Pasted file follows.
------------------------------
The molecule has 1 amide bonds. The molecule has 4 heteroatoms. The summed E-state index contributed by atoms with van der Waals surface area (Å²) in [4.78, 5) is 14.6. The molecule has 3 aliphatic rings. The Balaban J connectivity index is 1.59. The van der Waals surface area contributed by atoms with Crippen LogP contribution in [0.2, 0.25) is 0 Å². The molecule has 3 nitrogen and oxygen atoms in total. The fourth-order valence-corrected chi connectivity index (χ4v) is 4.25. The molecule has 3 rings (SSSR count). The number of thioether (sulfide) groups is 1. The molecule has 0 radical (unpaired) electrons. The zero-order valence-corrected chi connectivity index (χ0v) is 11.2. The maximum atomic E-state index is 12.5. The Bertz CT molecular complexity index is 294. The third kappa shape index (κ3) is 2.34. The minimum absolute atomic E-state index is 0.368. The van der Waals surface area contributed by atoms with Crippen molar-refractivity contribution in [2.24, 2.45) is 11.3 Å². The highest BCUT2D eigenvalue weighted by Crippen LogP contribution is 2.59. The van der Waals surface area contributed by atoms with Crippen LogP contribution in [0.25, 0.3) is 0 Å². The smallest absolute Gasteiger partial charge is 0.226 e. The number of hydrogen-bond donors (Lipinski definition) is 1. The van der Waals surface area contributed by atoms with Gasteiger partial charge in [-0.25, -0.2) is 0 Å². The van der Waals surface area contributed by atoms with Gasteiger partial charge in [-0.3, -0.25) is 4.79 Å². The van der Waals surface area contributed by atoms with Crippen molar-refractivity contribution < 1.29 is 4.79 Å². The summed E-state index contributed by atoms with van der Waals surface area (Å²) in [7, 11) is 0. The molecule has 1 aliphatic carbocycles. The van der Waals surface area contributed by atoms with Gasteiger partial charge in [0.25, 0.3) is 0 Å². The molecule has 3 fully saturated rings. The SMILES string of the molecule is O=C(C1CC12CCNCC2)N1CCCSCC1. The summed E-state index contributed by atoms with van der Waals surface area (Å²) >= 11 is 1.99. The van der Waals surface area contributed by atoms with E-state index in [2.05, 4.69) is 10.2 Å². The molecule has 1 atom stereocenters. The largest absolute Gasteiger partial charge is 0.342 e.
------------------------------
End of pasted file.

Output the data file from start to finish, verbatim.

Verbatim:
The molecule has 1 amide bonds. The molecule has 4 heteroatoms. The summed E-state index contributed by atoms with van der Waals surface area (Å²) in [4.78, 5) is 14.6. The molecule has 3 aliphatic rings. The Balaban J connectivity index is 1.59. The van der Waals surface area contributed by atoms with Crippen LogP contribution in [0.2, 0.25) is 0 Å². The molecule has 3 nitrogen and oxygen atoms in total. The fourth-order valence-corrected chi connectivity index (χ4v) is 4.25. The molecule has 3 rings (SSSR count). The number of thioether (sulfide) groups is 1. The molecule has 0 radical (unpaired) electrons. The zero-order valence-corrected chi connectivity index (χ0v) is 11.2. The maximum atomic E-state index is 12.5. The Bertz CT molecular complexity index is 294. The third kappa shape index (κ3) is 2.34. The minimum absolute atomic E-state index is 0.368. The van der Waals surface area contributed by atoms with Crippen molar-refractivity contribution in [2.24, 2.45) is 11.3 Å². The highest BCUT2D eigenvalue weighted by Crippen LogP contribution is 2.59. The van der Waals surface area contributed by atoms with Crippen LogP contribution in [0.25, 0.3) is 0 Å². The smallest absolute Gasteiger partial charge is 0.226 e. The number of hydrogen-bond donors (Lipinski definition) is 1. The van der Waals surface area contributed by atoms with Gasteiger partial charge in [-0.25, -0.2) is 0 Å². The van der Waals surface area contributed by atoms with Gasteiger partial charge in [-0.3, -0.25) is 4.79 Å². The van der Waals surface area contributed by atoms with Crippen molar-refractivity contribution < 1.29 is 4.79 Å². The summed E-state index contributed by atoms with van der Waals surface area (Å²) in [7, 11) is 0. The molecule has 1 aliphatic carbocycles. The van der Waals surface area contributed by atoms with Gasteiger partial charge in [0.25, 0.3) is 0 Å². The molecule has 3 fully saturated rings. The SMILES string of the molecule is O=C(C1CC12CCNCC2)N1CCCSCC1. The summed E-state index contributed by atoms with van der Waals surface area (Å²) >= 11 is 1.99. The van der Waals surface area contributed by atoms with E-state index in [2.05, 4.69) is 10.2 Å². The molecule has 1 atom stereocenters. The largest absolute Gasteiger partial charge is 0.342 e.